Update (September 19, 2014): I tested out the ‘Gochujang Tempeh’ recipe several times and finalized it. I am also adding newer photos of the marinade and the gochujang tempeh.
We recently returned from a trip to Lima, yet another interesting destination in Latin America – similar in some ways to Buenos Aires, Mexico City and Bogota while also bringing back memories of Manila and Thailand. These distinct Asian influences on the culture even carry over into the cuisine of Lima/Peru. Here is a quick Instagram shot I took below – a beach in Miraflores, a district in Lima, Peru. Quite gorgeous, isn’t it?
All photos in this post are taken by my iPhone.
In late February, I made a delicious dish and posted it on my Instagram: Vegan Gochujang Tempeh + Blasted Broccoli with brown rice (and toasted sesame seeds). I was in need of something saucy and savory that day and the dish turned out well for us! I am addicted to gochujang, which is a mildly spicy, dark red and fermented red pepper paste. It is a staple ingredient in traditional Korean dishes. It doesn’t taste as spicy as Sriracha though. Think of it as a beautiful dark red miso that delivers the mildly spicy, umami flavor. This is the ULTIMATE “MISO” ingredient to have around anytime!
For the gochujang, we used the brand Jayone (Product of Korea) and you can use other gochujang brands at an Asian supermarket, but the spiciness will vary greatly though, depending on the brand of the gochujang you’re using. They come in a jar or a tub. Now are you ready for the recipe?! Because I’m really hungry at the moment!
- In a medium bowl, whisk together the marinade ingredients except for scallions. Add the tempeh slices, garlic cloves and onions in the marinade sauce until fully incorporated. Pour the rest in a small, shallow dish or into a Ziploc® bag. Cover and leave in the fridge for at least 2 hours. This will be your ‘tempeh’ mixture.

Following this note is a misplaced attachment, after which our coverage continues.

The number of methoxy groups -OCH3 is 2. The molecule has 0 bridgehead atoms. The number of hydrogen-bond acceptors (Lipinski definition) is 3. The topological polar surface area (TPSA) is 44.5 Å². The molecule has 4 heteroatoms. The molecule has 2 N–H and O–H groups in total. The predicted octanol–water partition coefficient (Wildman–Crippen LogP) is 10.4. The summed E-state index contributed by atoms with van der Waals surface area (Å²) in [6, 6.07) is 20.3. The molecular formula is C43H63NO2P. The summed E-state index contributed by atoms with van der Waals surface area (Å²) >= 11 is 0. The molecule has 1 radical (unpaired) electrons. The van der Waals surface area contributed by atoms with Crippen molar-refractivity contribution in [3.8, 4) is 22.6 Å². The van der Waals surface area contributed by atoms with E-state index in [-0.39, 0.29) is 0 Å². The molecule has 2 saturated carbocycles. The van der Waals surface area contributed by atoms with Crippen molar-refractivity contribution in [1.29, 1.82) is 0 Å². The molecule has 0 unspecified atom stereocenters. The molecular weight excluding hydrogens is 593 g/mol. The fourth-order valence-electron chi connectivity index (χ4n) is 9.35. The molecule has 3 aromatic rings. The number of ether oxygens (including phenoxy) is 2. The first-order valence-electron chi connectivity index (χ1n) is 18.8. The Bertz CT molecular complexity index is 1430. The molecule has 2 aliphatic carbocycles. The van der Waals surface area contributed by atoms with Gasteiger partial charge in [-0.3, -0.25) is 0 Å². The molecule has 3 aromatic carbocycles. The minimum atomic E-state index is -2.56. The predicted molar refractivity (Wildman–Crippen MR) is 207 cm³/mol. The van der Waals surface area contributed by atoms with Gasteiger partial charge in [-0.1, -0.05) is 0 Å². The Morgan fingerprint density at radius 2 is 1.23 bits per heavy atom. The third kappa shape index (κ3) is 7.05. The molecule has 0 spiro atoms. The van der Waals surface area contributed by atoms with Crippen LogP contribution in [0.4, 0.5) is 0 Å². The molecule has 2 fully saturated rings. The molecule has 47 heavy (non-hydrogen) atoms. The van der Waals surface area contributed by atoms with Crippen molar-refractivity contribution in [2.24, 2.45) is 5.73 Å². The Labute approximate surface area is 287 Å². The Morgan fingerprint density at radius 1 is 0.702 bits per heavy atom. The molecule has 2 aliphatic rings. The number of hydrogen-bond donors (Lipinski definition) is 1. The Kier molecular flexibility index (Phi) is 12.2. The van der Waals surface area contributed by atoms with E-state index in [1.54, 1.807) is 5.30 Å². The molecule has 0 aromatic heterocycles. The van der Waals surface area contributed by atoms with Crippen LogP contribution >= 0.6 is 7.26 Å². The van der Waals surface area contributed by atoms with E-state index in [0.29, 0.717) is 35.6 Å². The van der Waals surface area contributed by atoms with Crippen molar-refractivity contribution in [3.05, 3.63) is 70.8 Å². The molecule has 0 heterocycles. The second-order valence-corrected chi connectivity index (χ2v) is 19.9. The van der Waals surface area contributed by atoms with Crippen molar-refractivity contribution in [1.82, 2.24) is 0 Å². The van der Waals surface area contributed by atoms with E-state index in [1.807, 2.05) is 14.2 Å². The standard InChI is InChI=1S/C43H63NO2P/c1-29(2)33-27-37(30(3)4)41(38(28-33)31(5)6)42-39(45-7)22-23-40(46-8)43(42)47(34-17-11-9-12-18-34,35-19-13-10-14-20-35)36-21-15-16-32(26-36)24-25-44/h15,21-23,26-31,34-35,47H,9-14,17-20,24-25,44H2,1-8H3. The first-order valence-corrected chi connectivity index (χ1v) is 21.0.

- Heat and lightly oil a grill, or heavy flat skillet at medium high heat. Cook the ‘tempeh’ mixture, turning frequently, until slightly blackened. Garnish with scallions and serve with brown rice.
We used the brand Jayone (Product of Korea) for the gochujang. The product contains few ingredients and no MSG. The spiciness will vary greatly though depending on the brand of the gochujang you’re using. You can find gochujang at Asian supermarkets.
Keeping: The gochujang tempeh is best eaten the same day but may be refrigerated in a covered container overnight.
Variation: Instead of tempeh, use seitan, tofu, or any gluten. If using tofu, bake or fry them for a bit of texture.
- Preheat the oven to 450 degrees F. Line a baking sheet with parchment paper or Silpat. Using your hand, press the flat side of the knife against the garlic cloves, this will be your ‘smashed’ garlic cloves. In a medium bowl, dress the broccoli with olive oil, salt, pepper, and chili flakes. Place the crushed garlic and broccoli on the baking sheet in an even layer. Roast for 15 minutes, stirring, flipping, and add the freshly squeezed lemon juice. Stir and toss. Roast for 10 to 15 minutes until most are browned.
If you need to serve this as a main for 2, double the recipe.
Keeping: Store them in a covered container, and for the best flavor and texture, eat them within two days. Keep in mind that blasted broccoli are best eaten right away, as they will lose their crisp, browned edges.